Many people believe that glass “flows” like a liquid, and the proof most often cited is that stained glass windows in ancient cathedrals are thicker at the bottom than at the top. The idea that glass is a highly viscous liquid at room temperature has even made its way into some textbooks.
Someone finally decided to test the idea, and it turns out to be wrong. Edgar Dutra Zanotto, a professor of materials engineering at the Federal University of Sao Carlos in Brazil, looked up the chemical composition of some 350 pieces of glass from 12th century cathedrals, calculated their viscosity, and then determined their flow rates by extrapolating the viscosity curves of hot glass to lower temperatures.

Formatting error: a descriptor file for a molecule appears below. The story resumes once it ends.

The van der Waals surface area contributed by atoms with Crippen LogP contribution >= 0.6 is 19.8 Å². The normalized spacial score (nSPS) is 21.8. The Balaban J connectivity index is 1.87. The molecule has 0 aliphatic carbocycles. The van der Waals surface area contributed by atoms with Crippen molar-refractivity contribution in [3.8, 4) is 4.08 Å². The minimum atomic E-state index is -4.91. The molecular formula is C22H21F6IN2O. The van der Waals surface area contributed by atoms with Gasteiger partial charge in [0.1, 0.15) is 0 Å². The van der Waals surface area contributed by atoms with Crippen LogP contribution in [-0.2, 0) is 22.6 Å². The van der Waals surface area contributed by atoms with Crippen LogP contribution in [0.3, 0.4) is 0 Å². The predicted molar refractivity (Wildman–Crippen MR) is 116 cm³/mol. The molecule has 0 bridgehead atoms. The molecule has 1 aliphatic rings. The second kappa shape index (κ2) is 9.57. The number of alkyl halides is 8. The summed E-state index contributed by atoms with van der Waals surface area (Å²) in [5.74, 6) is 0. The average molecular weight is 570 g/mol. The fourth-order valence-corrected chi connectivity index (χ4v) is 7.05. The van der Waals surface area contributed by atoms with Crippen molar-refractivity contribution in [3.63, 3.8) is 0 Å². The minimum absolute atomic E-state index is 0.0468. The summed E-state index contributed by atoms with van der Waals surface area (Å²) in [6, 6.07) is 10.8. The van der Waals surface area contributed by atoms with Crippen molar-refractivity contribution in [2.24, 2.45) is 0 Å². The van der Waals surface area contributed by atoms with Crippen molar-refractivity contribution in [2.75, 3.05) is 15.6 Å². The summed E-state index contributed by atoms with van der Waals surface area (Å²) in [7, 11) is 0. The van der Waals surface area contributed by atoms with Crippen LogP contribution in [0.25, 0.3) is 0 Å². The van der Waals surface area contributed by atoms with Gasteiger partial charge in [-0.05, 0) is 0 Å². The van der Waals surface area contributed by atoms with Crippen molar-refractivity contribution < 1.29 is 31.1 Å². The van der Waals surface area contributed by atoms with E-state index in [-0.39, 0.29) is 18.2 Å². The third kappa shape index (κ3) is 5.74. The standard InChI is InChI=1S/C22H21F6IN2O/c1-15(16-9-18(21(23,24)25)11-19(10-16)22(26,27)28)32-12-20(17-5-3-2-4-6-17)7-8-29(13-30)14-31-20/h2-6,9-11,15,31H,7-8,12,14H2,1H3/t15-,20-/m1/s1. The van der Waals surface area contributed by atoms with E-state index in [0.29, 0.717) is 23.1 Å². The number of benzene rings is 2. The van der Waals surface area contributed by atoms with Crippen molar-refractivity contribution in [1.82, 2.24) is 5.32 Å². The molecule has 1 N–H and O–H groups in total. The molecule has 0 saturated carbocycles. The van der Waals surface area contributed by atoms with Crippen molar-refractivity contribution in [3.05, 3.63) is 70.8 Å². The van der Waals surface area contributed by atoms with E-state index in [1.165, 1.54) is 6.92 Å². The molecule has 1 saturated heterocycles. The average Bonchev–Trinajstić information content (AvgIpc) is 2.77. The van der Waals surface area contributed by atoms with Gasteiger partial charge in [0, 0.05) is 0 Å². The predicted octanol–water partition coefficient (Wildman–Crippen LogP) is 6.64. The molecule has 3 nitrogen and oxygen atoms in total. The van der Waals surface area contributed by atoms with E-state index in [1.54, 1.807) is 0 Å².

According to Zanotto’s calculations, you would have to heat a typical 12th-century piece of glass to approximately 414 degrees C to observe any significant movement in the course of 800 years. Without high heat, you would have to wait about a hundred million trillion trillion years to observe any flow, far longer than the age of the universe.